Opening Notes

BARBARA WICKENS August 25 1997

Opening Notes

BARBARA WICKENS August 25 1997

Opening Notes


Canada's other Parliament Hill

Traditionalists who think that Parliament Hill is in Ottawa have a surprise coming: there is also such a place in Quebec City. Quebec’s National Capital Commission—a two-year-old regional government body modelled on the federal agency of the same name—has started offering English-speaking visitors a self-guided walking tour of “Parliament Hill,” which includes 33 points of interest near the provincial legislature. According to commission spokesman Denis Angers, the term “Parliament Hill” is simply a translation of “colline parlementaire,” the local vernacular that French Quebecers use to describe the vicinity. “It’s an entirely accurate term because the national assembly, which is a parliament, is on a hill,” says Angers. “Our decision to use the term ‘Parliament Hill’ is in no way intended to confuse or offend.” But it may not be that simple. Ever since the Quiet Revolution of the 1960s, Quebec politicians have been using nationalistic language to set their province apart. The translations, however, can be jarring to non-francophones. “The English have never called it ‘Parliament Hill,’ ” says Jean-Marie Lebel, a historian and author of a new guidebook for the Old City, “and I wouldn’t have translated it at all.” Luc Noppin, an architectural historian at nearby Laval University, sees an ulterior motive behind the commission’s use of the term. “The sovereigntists want people to consider Quebec City as a capital on the same level as Ottawa,” says Noppin. “Maybe they think they can get their point across better by creating confusion between the two.”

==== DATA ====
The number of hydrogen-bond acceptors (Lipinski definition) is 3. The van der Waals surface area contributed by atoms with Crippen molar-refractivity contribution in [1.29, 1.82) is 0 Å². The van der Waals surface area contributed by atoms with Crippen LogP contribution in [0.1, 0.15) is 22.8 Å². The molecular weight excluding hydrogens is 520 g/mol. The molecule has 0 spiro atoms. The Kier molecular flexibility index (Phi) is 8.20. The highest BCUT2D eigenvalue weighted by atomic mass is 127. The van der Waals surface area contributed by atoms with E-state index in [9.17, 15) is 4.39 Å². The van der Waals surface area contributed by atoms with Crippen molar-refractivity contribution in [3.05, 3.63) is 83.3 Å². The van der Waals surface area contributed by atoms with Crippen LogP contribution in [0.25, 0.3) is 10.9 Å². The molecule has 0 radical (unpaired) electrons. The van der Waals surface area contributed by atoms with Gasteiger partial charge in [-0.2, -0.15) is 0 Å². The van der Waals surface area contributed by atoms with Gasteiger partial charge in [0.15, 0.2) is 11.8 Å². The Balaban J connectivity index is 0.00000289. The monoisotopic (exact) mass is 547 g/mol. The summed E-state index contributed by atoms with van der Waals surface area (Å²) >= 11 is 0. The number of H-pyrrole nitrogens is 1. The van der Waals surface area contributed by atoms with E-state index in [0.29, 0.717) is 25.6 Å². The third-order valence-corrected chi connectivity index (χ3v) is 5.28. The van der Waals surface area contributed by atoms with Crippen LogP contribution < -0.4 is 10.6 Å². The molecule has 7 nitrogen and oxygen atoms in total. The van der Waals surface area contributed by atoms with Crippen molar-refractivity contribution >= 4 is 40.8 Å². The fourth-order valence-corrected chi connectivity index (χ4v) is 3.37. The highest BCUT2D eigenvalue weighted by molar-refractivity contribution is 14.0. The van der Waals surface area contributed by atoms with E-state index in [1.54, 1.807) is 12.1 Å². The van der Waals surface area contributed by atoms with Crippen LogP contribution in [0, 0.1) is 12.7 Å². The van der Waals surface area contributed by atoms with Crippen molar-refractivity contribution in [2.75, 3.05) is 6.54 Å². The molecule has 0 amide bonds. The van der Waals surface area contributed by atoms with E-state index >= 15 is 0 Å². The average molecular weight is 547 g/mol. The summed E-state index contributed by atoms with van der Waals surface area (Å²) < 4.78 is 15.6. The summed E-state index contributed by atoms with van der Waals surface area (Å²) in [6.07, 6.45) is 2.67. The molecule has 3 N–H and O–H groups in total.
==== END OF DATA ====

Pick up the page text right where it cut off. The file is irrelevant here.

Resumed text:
Sharma, with customer: trendy

The modern appeal of an ancient art

The latest fashion sensation to hit North America—a method of body painting called mehndi— is actually thousands of years old. Mehndi, in which henna is used to create intricate tattoos that last about three weeks, dates back at least to the time of the ancient Egyptians. Archeologists, in fact, have found traces of the type of henna used in mehndi on the fingertips of mummies.

These days, traditional Indian brides both at home and abroad are painted to celebrate their wedding day, while in Morocco, mehndi is used to ward off evil. But now, thanks to celebrities such as supermodel Naomi Campbell and actors Demi Moore, Mira Sorvino and Liv Tyler, mehndi has spread to the ranks of the hip and trendy. “It’s very popular right now,” says Vancouver mehndi artist Seema Sharma, who sees a growing number of non-Indians at the New Vision Hair Design. “It is an

accessory or adornment for everyday, not just formal celebrations.” Customers can have their hands, necks, feet, legs or even their backs painted in a process that can take anywhere from 10 minutes to three hours and cost $5 to $100, depending on the detail of the design. So why the sudden widespread popularity? “People” says Sharma, “find it interesting and beautiful." Reason enough.

Mothers for jobs